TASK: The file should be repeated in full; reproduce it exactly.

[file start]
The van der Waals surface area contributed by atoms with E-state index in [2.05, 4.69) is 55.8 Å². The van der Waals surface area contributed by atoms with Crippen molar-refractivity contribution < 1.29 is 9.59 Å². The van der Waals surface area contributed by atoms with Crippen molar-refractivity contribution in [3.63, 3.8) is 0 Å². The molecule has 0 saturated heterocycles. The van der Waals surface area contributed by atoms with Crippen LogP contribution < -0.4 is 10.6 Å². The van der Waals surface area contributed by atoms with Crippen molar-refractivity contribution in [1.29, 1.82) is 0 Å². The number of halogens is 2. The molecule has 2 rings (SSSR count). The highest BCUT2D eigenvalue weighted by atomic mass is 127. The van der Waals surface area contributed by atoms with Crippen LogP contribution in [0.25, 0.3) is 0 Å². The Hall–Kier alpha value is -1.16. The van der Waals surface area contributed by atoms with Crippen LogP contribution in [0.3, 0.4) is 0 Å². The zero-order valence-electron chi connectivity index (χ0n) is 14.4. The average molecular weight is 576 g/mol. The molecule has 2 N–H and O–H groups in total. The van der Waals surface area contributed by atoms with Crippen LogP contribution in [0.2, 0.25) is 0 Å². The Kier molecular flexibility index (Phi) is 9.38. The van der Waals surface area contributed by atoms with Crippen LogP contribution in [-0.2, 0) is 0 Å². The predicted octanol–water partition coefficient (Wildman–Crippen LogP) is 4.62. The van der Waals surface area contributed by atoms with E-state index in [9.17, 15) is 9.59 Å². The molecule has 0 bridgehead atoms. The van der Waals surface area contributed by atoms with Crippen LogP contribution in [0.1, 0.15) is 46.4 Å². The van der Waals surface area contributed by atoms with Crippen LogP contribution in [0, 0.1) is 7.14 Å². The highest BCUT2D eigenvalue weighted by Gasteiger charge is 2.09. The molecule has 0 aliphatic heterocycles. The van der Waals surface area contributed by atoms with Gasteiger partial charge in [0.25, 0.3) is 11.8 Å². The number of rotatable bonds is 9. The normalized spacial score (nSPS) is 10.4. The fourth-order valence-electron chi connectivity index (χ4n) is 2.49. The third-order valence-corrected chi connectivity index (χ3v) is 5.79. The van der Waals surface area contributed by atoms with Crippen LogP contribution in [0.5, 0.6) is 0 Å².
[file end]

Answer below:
The van der Waals surface area contributed by atoms with E-state index in [2.05, 4.69) is 55.8 Å². The van der Waals surface area contributed by atoms with Crippen molar-refractivity contribution < 1.29 is 9.59 Å². The van der Waals surface area contributed by atoms with Crippen molar-refractivity contribution in [3.63, 3.8) is 0 Å². The molecule has 0 saturated heterocycles. The van der Waals surface area contributed by atoms with Crippen LogP contribution < -0.4 is 10.6 Å². The van der Waals surface area contributed by atoms with Crippen molar-refractivity contribution in [1.29, 1.82) is 0 Å². The number of halogens is 2. The molecule has 2 rings (SSSR count). The highest BCUT2D eigenvalue weighted by atomic mass is 127. The van der Waals surface area contributed by atoms with Crippen LogP contribution in [0.25, 0.3) is 0 Å². The Hall–Kier alpha value is -1.16. The van der Waals surface area contributed by atoms with Crippen LogP contribution in [0.3, 0.4) is 0 Å². The zero-order valence-electron chi connectivity index (χ0n) is 14.4. The average molecular weight is 576 g/mol. The molecule has 2 N–H and O–H groups in total. The van der Waals surface area contributed by atoms with Crippen LogP contribution in [0.2, 0.25) is 0 Å². The Kier molecular flexibility index (Phi) is 9.38. The van der Waals surface area contributed by atoms with Crippen LogP contribution in [-0.2, 0) is 0 Å². The predicted octanol–water partition coefficient (Wildman–Crippen LogP) is 4.62. The van der Waals surface area contributed by atoms with E-state index in [9.17, 15) is 9.59 Å². The molecule has 0 bridgehead atoms. The van der Waals surface area contributed by atoms with Crippen LogP contribution in [0.1, 0.15) is 46.4 Å². The van der Waals surface area contributed by atoms with Crippen LogP contribution in [0, 0.1) is 7.14 Å². The highest BCUT2D eigenvalue weighted by Gasteiger charge is 2.09. The molecule has 0 aliphatic heterocycles. The van der Waals surface area contributed by atoms with Gasteiger partial charge in [0.25, 0.3) is 11.8 Å². The number of rotatable bonds is 9. The normalized spacial score (nSPS) is 10.4. The fourth-order valence-electron chi connectivity index (χ4n) is 2.49. The third-order valence-corrected chi connectivity index (χ3v) is 5.79. The van der Waals surface area contributed by atoms with Crippen LogP contribution in [0.5, 0.6) is 0 Å².